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Dave Henshaw

By Dave Henshaw, Mar 30 2016 10:31AM

It's the question a lot of people ask and non more so than in the world of modelling.

I get asked this question all of the time by mostly young girls wanting to break into the world of modelling and it's a really tricky question to answer.

A model is an individual, male or female, young or old, who takes on the role of promoting and displaying products, particularly fashion clothing, in order to serve as a walking, talking, breathing visual aide for the creative arts. Modelling as a profession was established by Charles Frederick Worth in 1853, when he had his wife model the clothing designs he had created in the category of haute couture.

Soon, it became a common practice for Parisian fashion houses and each kept their own “house mode” in order to help advertise their latest works of art. The profession began to include photo modelling as well, with one of the best-known models having been Lisa Fonssagrives from the 1930s. With over 200 Vogue covers to her name, she was one lady who would shape the careers of fashion models everywhere for years to come.

The first modelling agency was opened up in 1946 by Eileen and Gerard Ford, located in New York, and is currently the oldest one to be found in the world. The Ford Models agency would later also herald the precursor to model housing by allowing teen models from out of town to reside with the innovators from the1960s onwards, while also ensuring that their ladies were paid advances on the money they were owed.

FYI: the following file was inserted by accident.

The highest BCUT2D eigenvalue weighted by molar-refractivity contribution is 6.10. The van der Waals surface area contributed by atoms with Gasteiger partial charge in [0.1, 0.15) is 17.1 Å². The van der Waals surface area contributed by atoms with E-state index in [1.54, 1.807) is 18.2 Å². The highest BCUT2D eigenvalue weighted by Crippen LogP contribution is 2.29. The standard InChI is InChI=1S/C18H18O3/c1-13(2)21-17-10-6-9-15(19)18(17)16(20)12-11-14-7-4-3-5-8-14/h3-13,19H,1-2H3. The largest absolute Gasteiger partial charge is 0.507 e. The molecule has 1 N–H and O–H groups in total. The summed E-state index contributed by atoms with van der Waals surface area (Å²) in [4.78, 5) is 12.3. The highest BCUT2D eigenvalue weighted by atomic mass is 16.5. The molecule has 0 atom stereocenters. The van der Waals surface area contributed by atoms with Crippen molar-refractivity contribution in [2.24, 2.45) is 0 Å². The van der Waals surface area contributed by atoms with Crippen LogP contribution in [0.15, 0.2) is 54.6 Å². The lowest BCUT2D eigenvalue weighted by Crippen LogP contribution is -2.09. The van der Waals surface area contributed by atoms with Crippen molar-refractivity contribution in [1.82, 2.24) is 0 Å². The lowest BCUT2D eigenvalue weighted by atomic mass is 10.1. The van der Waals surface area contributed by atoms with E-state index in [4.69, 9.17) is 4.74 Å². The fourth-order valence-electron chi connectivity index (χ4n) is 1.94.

Later in the 1970s, Ford Models would also pioneer the concept of scouting as it began bringing in Scandinavian models that were tall and leggy, with blonde hair and blue eyes. Ford would also begin supermodel competitions and bring in an exotic taste from Brazil, eventually leading to the establishment of Ford Models Brazil.

While initially models would come in all shapes and sizes and would be paid quite poorly, it was in the 1940s and 1950s that this began to change as well. Jinx Falkenburg was the first model to be paid a large sum of money, amounting to $25 an hour, a sum that would convert to about $250 in today’s currency, taking inflation into account.

That is a whopping number and one that extremely few make today as well. In the beginning, models were not known outside the fashion industry. They were also a whole lot more voluptuous, with Wilhelmina Cooper’s measurements at 38″-24″-36″ and Chanel Iman’s at 32″-23″-33” in size.

Here is where pin up models originated and the next decade would bring about a new revolution in of itself.

With London as the hub that procured the best ladies in the profession, we began to find models like Jean Shrimpton, Joanna Lumley, Tania Mallet, Celia Hammond, Twiggy, Penelope Tree, and Pauline Stone spoken about all over the place, suddenly becoming household names.

Twiggy’s figure and general silhouette actually led to a change in the modelling ideals. From thinner ladies to higher pay, it was Twiggy who set the stage for the modern modelling industry to be built upon. Add to that the fact that she earned £80 an hour when the average wage was £15 a week and you have the makings of one of the most famous petite female supermodels to reach such incredible success.